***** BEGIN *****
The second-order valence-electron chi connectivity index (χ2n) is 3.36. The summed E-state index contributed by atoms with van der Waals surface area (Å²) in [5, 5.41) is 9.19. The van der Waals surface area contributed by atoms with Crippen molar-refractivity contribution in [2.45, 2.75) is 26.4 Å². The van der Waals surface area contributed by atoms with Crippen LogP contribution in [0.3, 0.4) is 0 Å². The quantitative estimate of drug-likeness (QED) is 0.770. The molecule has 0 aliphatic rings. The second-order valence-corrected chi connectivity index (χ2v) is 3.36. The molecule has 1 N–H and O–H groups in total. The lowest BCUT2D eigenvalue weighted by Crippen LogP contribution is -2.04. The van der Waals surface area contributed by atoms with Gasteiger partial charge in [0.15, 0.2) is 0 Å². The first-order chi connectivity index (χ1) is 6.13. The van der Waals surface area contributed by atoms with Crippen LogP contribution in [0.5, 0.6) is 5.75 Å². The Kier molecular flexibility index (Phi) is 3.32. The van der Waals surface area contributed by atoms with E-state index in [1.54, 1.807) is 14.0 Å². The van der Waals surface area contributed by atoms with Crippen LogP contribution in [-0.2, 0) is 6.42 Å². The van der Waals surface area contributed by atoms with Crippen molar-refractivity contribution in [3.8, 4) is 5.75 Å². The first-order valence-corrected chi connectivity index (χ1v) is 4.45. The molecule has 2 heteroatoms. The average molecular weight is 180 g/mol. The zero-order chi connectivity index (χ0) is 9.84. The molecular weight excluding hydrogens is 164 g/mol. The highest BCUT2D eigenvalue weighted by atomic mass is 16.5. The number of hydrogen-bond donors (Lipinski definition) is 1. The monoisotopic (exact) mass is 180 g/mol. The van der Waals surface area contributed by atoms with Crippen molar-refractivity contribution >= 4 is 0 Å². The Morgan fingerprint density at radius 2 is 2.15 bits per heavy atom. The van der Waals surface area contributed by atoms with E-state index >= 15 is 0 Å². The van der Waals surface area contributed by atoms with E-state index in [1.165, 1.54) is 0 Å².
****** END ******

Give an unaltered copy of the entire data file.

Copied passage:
The second-order valence-electron chi connectivity index (χ2n) is 3.36. The summed E-state index contributed by atoms with van der Waals surface area (Å²) in [5, 5.41) is 9.19. The van der Waals surface area contributed by atoms with Crippen molar-refractivity contribution in [2.45, 2.75) is 26.4 Å². The van der Waals surface area contributed by atoms with Crippen LogP contribution in [0.3, 0.4) is 0 Å². The quantitative estimate of drug-likeness (QED) is 0.770. The molecule has 0 aliphatic rings. The second-order valence-corrected chi connectivity index (χ2v) is 3.36. The molecule has 1 N–H and O–H groups in total. The lowest BCUT2D eigenvalue weighted by Crippen LogP contribution is -2.04. The van der Waals surface area contributed by atoms with Gasteiger partial charge in [0.15, 0.2) is 0 Å². The first-order chi connectivity index (χ1) is 6.13. The van der Waals surface area contributed by atoms with Crippen LogP contribution in [0.5, 0.6) is 5.75 Å². The Kier molecular flexibility index (Phi) is 3.32. The van der Waals surface area contributed by atoms with E-state index in [1.54, 1.807) is 14.0 Å². The van der Waals surface area contributed by atoms with Crippen LogP contribution in [-0.2, 0) is 6.42 Å². The van der Waals surface area contributed by atoms with Crippen molar-refractivity contribution in [3.8, 4) is 5.75 Å². The first-order valence-corrected chi connectivity index (χ1v) is 4.45. The molecule has 2 heteroatoms. The average molecular weight is 180 g/mol. The zero-order chi connectivity index (χ0) is 9.84. The molecular weight excluding hydrogens is 164 g/mol. The highest BCUT2D eigenvalue weighted by atomic mass is 16.5. The number of hydrogen-bond donors (Lipinski definition) is 1. The monoisotopic (exact) mass is 180 g/mol. The van der Waals surface area contributed by atoms with Crippen molar-refractivity contribution >= 4 is 0 Å². The Morgan fingerprint density at radius 2 is 2.15 bits per heavy atom. The van der Waals surface area contributed by atoms with E-state index >= 15 is 0 Å². The van der Waals surface area contributed by atoms with E-state index in [1.165, 1.54) is 0 Å².